Private parties

Suppose you rent out a hall to hold a party. You’re entitled to bar admission to anyone you haven’t invited. After all, it’s on your dime, right? Whether we in the media like it or not, politicians’ campaigns and political parties are well within their rights to do the same.

On Wednesday of this week, I headed over to the Monona Terrace, where Senator Ron Johnson was speaking on behalf of the Mitt Romney campaign. The event was not heavily covered: there was a TV crew, a second TV videographer unaccompanied by a reporter, myself, and Dylan Brogan of WTDY.

As you may have heard by now, Brogan was barred from covering the event by Ben Sparks, Wisconsin Communications Director for the Romney campaign.

Sparks was displeased with an earlier protest staged in Janesville by WTDY talk host John “Sly” Sylvester, and with Brogan’s subsequent on-air analysis of the imbroglio.

AUDIO: Sparks, Brogan (:60)

I wasn’t in Janesville that day, but I was at a GOP campaign event in Madison on Tuesday, where Sly also protested.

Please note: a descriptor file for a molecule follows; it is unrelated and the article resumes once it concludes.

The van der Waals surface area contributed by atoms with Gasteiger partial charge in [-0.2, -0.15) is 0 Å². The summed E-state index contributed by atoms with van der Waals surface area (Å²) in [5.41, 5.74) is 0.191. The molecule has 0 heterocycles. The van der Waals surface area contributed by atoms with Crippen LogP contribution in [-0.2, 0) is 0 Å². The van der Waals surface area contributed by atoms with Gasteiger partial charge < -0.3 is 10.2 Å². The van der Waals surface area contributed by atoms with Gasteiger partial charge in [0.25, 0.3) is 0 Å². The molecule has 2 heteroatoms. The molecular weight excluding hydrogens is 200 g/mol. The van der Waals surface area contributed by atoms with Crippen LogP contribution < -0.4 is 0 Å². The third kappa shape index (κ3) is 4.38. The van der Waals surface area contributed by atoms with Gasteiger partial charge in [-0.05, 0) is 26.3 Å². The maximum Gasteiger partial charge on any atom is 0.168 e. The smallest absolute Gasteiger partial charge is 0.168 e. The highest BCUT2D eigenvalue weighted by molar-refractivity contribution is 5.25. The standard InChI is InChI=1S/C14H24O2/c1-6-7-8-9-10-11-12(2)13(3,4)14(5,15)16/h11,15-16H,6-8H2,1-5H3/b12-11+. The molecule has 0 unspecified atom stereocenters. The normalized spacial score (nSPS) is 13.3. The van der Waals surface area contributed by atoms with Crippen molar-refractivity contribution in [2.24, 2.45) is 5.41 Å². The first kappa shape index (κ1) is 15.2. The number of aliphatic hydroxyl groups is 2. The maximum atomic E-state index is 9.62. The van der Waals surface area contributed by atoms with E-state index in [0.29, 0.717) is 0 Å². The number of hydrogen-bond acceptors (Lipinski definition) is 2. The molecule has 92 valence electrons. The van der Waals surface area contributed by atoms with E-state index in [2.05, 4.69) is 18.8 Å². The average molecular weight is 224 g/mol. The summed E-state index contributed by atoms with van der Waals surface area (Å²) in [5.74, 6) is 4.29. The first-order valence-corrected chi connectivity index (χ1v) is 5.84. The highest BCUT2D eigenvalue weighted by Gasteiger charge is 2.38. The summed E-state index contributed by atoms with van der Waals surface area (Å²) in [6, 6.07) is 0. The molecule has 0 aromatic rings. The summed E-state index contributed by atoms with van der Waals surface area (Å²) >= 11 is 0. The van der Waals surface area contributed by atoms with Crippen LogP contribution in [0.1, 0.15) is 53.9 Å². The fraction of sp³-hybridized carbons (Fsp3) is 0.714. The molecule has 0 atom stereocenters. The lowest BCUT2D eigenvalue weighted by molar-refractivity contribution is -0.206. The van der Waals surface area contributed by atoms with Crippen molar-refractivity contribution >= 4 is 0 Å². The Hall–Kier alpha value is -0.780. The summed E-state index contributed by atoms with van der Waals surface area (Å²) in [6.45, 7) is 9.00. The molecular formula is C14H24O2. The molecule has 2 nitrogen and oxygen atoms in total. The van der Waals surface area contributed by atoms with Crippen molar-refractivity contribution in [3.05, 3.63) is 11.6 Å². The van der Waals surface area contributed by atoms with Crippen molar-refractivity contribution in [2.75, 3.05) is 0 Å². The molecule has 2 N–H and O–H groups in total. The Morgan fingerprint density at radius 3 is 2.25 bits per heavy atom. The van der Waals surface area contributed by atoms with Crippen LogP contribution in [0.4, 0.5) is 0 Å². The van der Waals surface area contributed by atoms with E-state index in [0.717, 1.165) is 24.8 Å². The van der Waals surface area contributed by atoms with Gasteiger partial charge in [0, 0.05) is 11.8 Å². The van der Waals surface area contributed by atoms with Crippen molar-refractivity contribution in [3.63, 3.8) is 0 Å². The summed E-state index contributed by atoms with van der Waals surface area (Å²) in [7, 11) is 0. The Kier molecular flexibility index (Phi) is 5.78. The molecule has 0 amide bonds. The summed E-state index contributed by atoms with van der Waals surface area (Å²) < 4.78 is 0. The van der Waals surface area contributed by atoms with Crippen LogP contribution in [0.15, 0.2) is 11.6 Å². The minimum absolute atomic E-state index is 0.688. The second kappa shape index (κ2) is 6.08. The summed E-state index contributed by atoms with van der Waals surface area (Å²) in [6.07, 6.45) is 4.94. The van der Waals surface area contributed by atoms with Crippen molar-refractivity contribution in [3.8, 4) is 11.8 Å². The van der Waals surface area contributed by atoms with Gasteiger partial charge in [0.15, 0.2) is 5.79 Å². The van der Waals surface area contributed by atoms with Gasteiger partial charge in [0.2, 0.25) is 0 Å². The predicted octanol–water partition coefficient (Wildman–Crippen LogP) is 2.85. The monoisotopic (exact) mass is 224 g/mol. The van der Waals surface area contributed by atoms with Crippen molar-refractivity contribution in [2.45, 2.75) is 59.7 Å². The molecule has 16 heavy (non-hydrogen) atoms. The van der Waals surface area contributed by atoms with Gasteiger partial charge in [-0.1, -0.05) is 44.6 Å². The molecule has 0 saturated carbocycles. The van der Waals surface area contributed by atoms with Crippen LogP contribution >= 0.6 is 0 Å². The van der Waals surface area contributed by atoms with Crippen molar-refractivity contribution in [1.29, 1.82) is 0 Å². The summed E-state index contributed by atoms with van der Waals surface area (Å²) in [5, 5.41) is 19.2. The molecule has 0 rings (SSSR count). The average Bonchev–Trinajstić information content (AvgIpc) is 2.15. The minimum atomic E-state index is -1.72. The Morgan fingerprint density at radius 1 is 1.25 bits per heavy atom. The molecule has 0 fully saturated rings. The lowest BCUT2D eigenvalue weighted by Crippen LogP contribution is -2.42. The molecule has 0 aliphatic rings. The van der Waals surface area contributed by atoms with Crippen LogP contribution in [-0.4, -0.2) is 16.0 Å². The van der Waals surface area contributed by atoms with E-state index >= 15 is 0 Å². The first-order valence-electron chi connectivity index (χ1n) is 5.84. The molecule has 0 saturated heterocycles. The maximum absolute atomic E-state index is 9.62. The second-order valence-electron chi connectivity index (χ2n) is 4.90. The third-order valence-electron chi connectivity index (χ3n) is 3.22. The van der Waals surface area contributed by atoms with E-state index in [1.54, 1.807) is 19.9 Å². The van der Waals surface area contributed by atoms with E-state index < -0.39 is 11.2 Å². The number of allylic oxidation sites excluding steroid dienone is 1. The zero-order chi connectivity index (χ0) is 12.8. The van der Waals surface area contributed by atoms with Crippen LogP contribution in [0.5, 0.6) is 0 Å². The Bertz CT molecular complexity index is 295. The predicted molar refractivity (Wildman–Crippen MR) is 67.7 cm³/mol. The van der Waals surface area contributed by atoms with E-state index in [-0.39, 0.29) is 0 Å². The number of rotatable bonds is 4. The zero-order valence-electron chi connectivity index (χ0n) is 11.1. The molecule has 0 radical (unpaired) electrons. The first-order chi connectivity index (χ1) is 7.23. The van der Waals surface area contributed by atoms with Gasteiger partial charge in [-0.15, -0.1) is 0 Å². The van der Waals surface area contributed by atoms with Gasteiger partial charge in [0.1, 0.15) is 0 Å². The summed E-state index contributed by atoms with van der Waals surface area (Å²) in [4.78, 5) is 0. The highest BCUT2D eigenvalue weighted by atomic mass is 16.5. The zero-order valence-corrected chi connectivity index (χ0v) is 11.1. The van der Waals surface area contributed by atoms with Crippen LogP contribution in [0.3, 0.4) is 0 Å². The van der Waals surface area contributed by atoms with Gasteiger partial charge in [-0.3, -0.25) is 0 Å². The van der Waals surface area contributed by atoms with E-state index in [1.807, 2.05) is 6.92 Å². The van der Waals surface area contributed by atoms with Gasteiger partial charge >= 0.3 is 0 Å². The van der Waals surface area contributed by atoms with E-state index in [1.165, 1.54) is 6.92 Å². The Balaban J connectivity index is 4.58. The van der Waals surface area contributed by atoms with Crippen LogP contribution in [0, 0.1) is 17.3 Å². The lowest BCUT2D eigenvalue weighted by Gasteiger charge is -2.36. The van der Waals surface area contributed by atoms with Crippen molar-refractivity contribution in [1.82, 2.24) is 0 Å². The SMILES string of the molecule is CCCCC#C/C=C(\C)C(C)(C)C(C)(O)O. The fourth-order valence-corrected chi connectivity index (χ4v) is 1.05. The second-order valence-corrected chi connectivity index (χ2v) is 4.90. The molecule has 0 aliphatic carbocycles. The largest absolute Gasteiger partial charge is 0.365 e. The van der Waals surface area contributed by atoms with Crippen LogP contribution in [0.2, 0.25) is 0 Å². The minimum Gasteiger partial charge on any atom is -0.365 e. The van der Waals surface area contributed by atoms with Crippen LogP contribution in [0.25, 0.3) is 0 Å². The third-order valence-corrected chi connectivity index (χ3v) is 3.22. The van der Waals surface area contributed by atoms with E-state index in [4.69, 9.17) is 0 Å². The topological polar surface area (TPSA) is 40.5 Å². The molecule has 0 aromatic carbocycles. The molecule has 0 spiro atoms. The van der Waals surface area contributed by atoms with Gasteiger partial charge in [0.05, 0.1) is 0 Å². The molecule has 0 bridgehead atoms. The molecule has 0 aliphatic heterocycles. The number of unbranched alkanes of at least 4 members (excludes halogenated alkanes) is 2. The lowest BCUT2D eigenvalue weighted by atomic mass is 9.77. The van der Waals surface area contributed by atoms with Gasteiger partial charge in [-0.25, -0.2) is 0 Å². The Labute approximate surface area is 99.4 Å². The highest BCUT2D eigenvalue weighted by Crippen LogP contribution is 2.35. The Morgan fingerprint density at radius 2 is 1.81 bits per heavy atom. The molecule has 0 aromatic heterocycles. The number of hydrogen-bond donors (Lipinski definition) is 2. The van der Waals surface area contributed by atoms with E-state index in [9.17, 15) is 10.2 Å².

Sparks’ decision to exclude Brogan from the Johnson event has been compared to a similar decision by Graeme Zielinski, the spokesman for the Democratic Party of Wisconsin who barred a blogger with conservative website Wisconsin Reporter from entering DPW’s convention in Appleton back in June.

I’m by no means comparing Wisconsin Reporter, a clearly partisan operation, with Brogan or the news staff at WTDY. But the fact is that neither Monona Terrace nor Appleton’s Paper Valley Convention Center are public spaces in the same way as the grounds of a state Capitol. (Check out what happened at a Romney event in Des Moines last month.) Like it or not, organizations paying for the use of space can prohibit anyone, whether they’ve got press credentials or not. That doesn’t make it right, but if you don’t like it, well tough.

And lastly, I’m just going to observe that the actions by Zielinski and Sparks were a bit predictable, a bit theatrical, and carry almost no down side. Here’s the deal: neither ‘Sly’ Sylvester nor Wisconsin Reporter could’ve hoped for a better outcome. Brogan’s ouster set the table for Sly’s show the following day, and Zielinski’s decision might have rekindled – however momentarily – flagging interest in Wisconsin Reporter’s product.

And in the kabuki theatre which passes for much political reporting, party operatives giving the boot to political media (remember, we’re widely disliked) will only get them a thumbs-up from their own partisans while infuriating their opponents, and in today’s political environment, you can’t ask for a better result.

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